Skip to 0 minutes and 20 secondsThe last part of my presentation looks at China. And one of things I'd like to concentrate on is the Belt and Road Initiative. And it's unveiled by President Xi Jinping in 2013. And what it is? It's a modern formulation of an old concept, the silk road goes back to 3 centuries, where Marco Polo, for example, took a camel expedition travel from Venice in Italy and travelled through Asia as reach Pakistan and India. And two things happened, he brought his goods to trade with countries along the way, And he took back with him goods which were not available in Europe. And so close example was the primary example. So the Silk Road derives its name from there. What it was?
Skip to 1 minute and 19 secondsIt was an international trade road, which started three centuries ago. Now when the President unveiled his belt and road initiative, he was really building on this historic experience. And what he wants to do is to create more connectivity with regions, much wider than simply the old silk road, but increase connectivity to allow increase economic activity, particularly to enable trading with China as a center of that. So if you like it's a huge initiative in foreign policy, it's a huge initiative in trade development and it's a initiative then which as very substantial implications for tourism. How big is it? Well, it's certainly for most people's viewpoints, it's the largest infrastructure and investment project in history.
Skip to 2 minutes and 23 secondsIf you look at the belt, it covers more than 68 countries. 65% of the world's population live within this belt. And 40% of GDP is created from it. Okay? Now why did the president announce this policy?
Skip to 2 minutes and 52 secondsWell, he knows better than I but let me tell you why I think this happened. First of all, he recognized what's many development economists recognized before him that without good infrastructure you can not develop. And it's not just economic infrastructure, railways, airports, which stimulates growth. It's also social infrastructure. So you got some invest, for example, in education you got invest in social improvement for people, medical services and things like that. But one of the biggest problems certainly in Asia, and I will go beyond that, in many parts of developing world is that infrastructure is poor or non-existent. And if you don't have infrastructure, how can you generate trade? And therefore, part of this idea was to develop regional integration.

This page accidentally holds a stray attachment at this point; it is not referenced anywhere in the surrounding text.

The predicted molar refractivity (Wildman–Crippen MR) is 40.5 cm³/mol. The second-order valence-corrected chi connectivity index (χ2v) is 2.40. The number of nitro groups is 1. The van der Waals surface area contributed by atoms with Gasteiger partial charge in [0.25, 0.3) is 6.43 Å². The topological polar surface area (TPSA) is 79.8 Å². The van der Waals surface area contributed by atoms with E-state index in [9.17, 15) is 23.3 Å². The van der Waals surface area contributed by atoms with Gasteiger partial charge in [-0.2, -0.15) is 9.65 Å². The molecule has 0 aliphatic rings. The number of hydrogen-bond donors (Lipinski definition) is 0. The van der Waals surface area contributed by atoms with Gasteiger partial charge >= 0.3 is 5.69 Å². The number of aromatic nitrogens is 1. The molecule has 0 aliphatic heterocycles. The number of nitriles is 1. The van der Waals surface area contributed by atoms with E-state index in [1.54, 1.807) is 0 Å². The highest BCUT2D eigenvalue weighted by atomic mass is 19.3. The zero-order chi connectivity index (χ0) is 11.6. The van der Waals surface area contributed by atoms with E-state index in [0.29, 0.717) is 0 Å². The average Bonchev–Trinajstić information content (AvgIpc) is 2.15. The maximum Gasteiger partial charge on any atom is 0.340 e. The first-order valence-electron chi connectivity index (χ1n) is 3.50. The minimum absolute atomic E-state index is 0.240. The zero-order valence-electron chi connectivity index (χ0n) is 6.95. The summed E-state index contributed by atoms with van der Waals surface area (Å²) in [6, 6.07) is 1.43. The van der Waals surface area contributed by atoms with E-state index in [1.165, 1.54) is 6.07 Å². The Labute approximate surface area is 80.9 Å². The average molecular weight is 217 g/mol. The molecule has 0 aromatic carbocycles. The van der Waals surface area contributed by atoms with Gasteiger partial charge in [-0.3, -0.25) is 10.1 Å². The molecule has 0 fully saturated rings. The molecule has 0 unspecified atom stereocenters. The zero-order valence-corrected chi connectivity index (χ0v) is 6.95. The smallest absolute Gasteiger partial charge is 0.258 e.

Skip to 3 minutes and 52 secondsAnd therefore, one of the things of the Chinese government did was to develop the Asian Infrastructure Investment Bank. What is this? Well, it's a bank which now was over 50 members. which actually provides money for infrastructure development in member countries. So if you like, without that investment in project like railways and airports, social investment in education and similar, without that then development can not take place. And in secondly, I think it is reasonable to say that the Chinese government felt perhaps that the Asian Infrastructure Investment Bank and the World Bank were not investing as much Infrastructure as they should be doing. Secondly, much of investment needed in Asia then wasn't been made available.
Skip to 4 minutes and 52 secondsThat's a controversial point I am raising it because I think it is a part of a wider I debate. But it is no doubt that if you look at the Asian Asian Infrastructure Investment Bank it is attractive virtually all the major countries in the world to become members. Because they see the need for infrastructure, they know how very expensive these projects are, and they see the possibility of getting some of the business. In addition to that, the China government has also set up that a Silk Road Fund and the fund will invest not in infrastructure but in business in the particular regions.
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